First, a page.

Monday, July 18, 2022

Create and Share Collections in Bing Maps

Google Maps is one of my favorite tools for geography lessons and for some elementary school math lessons. In fact, next month I'm hosting a webinar all about using Google Maps in your classroom. That said, there are some alternatives to Google Maps that I do use from time-to-time. Bing Maps is one of those alternatives. 

Bing Maps has a collections feature that you can use to create thematic collections of places. In this brief video I demonstrate how I created a small collection of National Parks in Bing Maps and how I enabled sharing of that collection. 

Applications for Education
Creating and sharing a thematic collection of places in Bing Maps could be helpful in preparing an introductory geography lesson. It can also be an activity that you have students do to create a collection of places related to a theme that you assign to them. 

Custom Tables in Google Docs

Earlier this year Google added new table templates into Google Documents. Those templates include tables for project management and checklists. While those templates are good, there are still times when you might be better off creating your own custom tables in Google Documents. Today, there are more table customization options in Google Docs than ever before. 

In this brief video I demonstrate how to create custom tables in Google Docs. The video includes a demonstration of setting default column and row sizes, setting custom color schemes, and setting custom cell padding in your tables in Google Docs. 

Applications for Education
One of the ways that I've used tables in Google Docs is to provide students with some structure when they are writing notes in the same document. Some students need a little guidance so that they don't write over each other in a shared notes document. By giving students a table that is color-coded for their names, they know exactly where they should be writing their notes in the document.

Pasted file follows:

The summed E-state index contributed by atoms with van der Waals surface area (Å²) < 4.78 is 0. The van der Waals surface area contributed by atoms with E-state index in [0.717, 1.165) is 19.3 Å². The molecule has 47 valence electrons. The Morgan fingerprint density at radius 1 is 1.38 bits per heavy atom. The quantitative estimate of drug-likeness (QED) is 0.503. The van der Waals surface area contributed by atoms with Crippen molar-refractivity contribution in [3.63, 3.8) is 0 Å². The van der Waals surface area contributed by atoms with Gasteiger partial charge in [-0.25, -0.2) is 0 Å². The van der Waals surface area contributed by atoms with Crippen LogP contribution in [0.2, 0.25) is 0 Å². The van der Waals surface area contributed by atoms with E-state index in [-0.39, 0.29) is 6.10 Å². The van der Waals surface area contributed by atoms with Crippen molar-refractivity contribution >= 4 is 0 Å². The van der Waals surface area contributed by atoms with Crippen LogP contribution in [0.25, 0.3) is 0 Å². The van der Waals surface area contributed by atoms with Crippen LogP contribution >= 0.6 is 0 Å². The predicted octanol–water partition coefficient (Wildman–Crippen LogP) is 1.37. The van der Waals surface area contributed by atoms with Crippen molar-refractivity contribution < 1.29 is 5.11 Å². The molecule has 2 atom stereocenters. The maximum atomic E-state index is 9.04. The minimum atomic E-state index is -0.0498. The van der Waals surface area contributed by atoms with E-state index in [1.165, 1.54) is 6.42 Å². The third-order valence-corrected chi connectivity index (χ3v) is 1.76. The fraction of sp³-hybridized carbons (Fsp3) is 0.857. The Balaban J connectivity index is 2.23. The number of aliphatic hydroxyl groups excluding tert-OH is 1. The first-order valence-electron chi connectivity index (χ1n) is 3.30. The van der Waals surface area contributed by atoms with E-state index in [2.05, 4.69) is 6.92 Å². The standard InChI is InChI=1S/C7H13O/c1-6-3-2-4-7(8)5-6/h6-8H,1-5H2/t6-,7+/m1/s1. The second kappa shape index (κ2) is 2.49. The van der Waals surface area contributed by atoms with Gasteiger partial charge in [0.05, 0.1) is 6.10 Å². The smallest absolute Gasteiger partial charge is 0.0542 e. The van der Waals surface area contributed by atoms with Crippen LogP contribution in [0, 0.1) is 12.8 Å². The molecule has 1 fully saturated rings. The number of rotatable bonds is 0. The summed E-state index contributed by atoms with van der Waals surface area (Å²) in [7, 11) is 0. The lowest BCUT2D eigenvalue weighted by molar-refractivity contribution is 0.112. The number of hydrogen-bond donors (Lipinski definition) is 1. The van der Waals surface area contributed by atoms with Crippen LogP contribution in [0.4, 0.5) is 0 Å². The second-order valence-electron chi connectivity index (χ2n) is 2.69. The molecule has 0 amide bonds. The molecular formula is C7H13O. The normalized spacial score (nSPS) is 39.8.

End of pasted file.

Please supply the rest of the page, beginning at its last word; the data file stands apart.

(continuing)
Sunday, July 17, 2022

Try the Fact Check Explorer

Fact Check Explorer is a free tool from Google that anyone can use to explore the veracity of claims made on the Internet. As you can see in my brief video embedded below, on Fact Check Explorer you can enter a topic or name then see a list of articles accompanied by notations about the accuracy of the claims in those articles. You can click through to the source of each article and the fact checker. 

Watch this short video that I made for an overview of how to use Google's Fact Check Explorer. 

Applications for Education
It should be noted that Fact Check Explorer isn't an infallible tool. That said, it could be a good tool to use to help students get a better understanding of the context around claims that they may have heard from other people and or read on the Internet. 

Join my Search Strategies Students Need to Know webinar on July 27th to learn about more tools and strategies for teaching search strategies. 

Webinars This Week and Next

This month I've hosted three webinars and I have two more scheduled before the end of July. By the end of August I'll have hosted seven. 

The next webinar in my summer series is DIY App Creation for the Rest of Us. Join this webinar to learn how you can have your students create mobile apps in your classroom even if you don't have any computer science background.  

Next week I'm hosting Search Strategies Students Need to Know. This is always my most popular webinar of the summer. If you have ever had a student say, "Google has nothing on this," this webinar is for you! In the webinar you'll learn how to get your students to look beyond the first page of Google search results and dive deeper into the online research process.

Both webinars will be held live and recorded for those who cannot attend the live sessions. 

Saturday, July 16, 2022

Spot the Differences - Another Founder's Day Lesson

As I mentioned in a blog post yesterday, I'm spending today helping with one of our community's Founder's Day events. The event that I'm helping with is the car show. I'm doing it because I'm friends with care-taker of the collection and because it gives me a chance to look at the cars up close. One of the cars that will be on display today is the 1942 Cadillac that is in the featured picture of this blog post. 

The car isn't just any 1942 Cadillac. It has some features that make it different from any other Cadillac produced in the 1942 model year. If you're looking for a little research challenge for the weekend, see if you can figure what makes this car so unique. (A larger picture is included below). 

If you think you've figured it out, please let me know. If you'd like help, send me an email and I'll give you some hints. And if you'd like to use this picture as part of your own research lesson, please feel free to do so (just credit me for the picture). 

At the end of this month I'm hosting a webinar about teaching search strategies to students. Activities like this one will be included in the webinar. You can learn more and register for the webinar here